Jan Andersson, Anna Hedh and Inger Segelström (PSE), in writing. (SV) The report proposes an insurance scheme for farmers, jointly financed by farmers, the Member States and the EU within the framework of the common agricultural policy. That is something about which we have our doubts.
We Swedish Social Democrats are opposed to new instruments and more funding for the agricultural sector. Given the heavy funding of the EU’s common agricultural policy from the budget, the sector itself should be able to finance aid to farmers hit by natural disasters. Moreover, there is no scope in the budget for increased appropriations.
We therefore voted against the report.
Hélène Goudin and Nils Lundgren (IND/DEM), in writing. (SV) In an EU with 25 Member States, the report focuses too much on the problems in the Mediterranean area of Europe. Within the EU, there is a host of problems resulting from freaks of nature, such as floods in central Europe and heavy storms and frost in northern Europe, yet it is forest fires in southern Europe that are the problem constantly addressed by the European Parliament as one that needs to be remedied through the EU. We believe, however, that it is exclusively the Member States affected that are responsible for ensuring that measures are taken in this area. The fact is that, if the Member States are relieved of responsibility for taking such measures and for putting preventive systems in place to forestall disasters of this type, the risks will increase. In insurance theory, this is called ‘moral hazard’.
The report lists a host of different measures at EU level, all with attendant costs requiring significant increases in the budget. We are opposed to a specific EU programme for forest protection because we believe that it is the Member States that should assume responsibility for protecting forests. The report’s idea of awareness campaigns at EU level with a view to promoting a change of attitude towards the use of fire (paragraph 23) is one of several examples of the way in which the wealth of ideas that emerged while the report was being prepared has completely lost touch with reality.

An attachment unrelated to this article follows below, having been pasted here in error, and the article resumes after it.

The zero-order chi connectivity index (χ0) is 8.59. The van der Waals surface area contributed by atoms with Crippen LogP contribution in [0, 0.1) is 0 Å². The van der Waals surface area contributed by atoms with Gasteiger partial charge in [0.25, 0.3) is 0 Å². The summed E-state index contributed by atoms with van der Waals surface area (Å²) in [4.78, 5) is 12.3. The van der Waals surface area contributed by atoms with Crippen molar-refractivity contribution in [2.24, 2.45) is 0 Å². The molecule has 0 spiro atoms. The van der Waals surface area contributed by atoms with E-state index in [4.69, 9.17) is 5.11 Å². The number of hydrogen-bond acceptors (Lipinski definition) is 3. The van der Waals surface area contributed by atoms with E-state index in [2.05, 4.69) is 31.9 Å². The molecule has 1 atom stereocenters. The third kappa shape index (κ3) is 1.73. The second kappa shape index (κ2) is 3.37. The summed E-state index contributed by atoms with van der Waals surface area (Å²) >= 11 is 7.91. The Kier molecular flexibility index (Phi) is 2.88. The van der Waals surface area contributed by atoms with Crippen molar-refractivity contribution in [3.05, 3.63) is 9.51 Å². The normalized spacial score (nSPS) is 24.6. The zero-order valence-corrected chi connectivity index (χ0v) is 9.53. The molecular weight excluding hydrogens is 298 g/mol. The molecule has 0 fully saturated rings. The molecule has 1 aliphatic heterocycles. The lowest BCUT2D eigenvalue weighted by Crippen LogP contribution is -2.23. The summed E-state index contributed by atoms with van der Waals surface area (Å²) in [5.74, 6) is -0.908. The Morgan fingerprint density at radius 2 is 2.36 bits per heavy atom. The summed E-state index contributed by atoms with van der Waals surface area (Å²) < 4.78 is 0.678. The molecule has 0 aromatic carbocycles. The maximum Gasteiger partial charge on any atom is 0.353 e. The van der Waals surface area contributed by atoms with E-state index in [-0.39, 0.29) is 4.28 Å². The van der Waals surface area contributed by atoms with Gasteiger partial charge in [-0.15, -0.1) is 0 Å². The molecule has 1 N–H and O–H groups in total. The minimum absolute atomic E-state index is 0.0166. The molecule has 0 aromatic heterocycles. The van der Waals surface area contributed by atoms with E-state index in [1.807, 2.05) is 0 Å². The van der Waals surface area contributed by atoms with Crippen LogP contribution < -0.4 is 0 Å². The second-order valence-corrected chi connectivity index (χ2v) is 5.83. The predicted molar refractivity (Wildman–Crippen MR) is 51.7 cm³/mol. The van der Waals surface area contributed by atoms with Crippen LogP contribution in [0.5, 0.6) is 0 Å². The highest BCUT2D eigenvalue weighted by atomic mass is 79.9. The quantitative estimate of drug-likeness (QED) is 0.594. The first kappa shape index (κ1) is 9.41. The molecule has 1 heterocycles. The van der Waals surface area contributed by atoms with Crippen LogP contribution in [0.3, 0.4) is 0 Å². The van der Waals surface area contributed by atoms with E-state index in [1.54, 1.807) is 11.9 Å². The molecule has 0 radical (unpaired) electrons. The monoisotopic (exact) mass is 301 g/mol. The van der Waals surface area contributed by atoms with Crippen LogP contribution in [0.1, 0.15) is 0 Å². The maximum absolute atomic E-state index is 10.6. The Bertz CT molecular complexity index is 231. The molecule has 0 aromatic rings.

We have therefore voted against the report.
Diamanto Manolakou (GUE/NGL), in writing. – (EL) Agricultural and forestry production are closely bound up with nature and constantly exposed to it. Consequently, there needs to be a compensation fund, especially for small- and medium-sized holdings which, unless they receive compensation from the ΕU and the state, cannot continue their activities because, apart from the consequences of the anti-farming policy of the ΕU, they have to deal with climatic dangers, as in my country, in the areas of Thrace and Thessalia, where their production has been destroyed by floods and they face an acute problem of survival.
Nonetheless, we cannot ignore the fact that the frequency of unforeseen natural phenomena and the risk of the viability of farmers is a consequence of the predatory plundering of natural wealth and commercialisation of the environment, a policy which constitutes the cause and which, unfortunately, is being promoted by the ΕU with tragic consequences.
If this philosophy continues of not addressing the cause and of fire-fighting by giving compensation, then the consequences of the fatal climatic phenomena will soon be so great that it will be impossible to satisfy the people affected with compensation, even if it accounts for a large sum in Community and national funds.
A review of this policy is therefore the best way of preventing and protecting against natural disasters.
Claude Moraes (PSE), in writing. As with the Estrela report, I do not believe that there is practical or financial justification for creating an agency on drought and floods. Other forms of environmental action on floods are urgently required.
Luís Queiró (PPE-DE), in writing. (PT) Following the natural disasters across large parts of Europe, we have seen the inadequacy of the Solidarity Fund since it was set up in 2002, given the unpredictable nature of these phenomena. The vulnerability of farming to the climate has been shown in stark relief in recent years by cases of extreme drought in Portugal, Spain, Italy and France.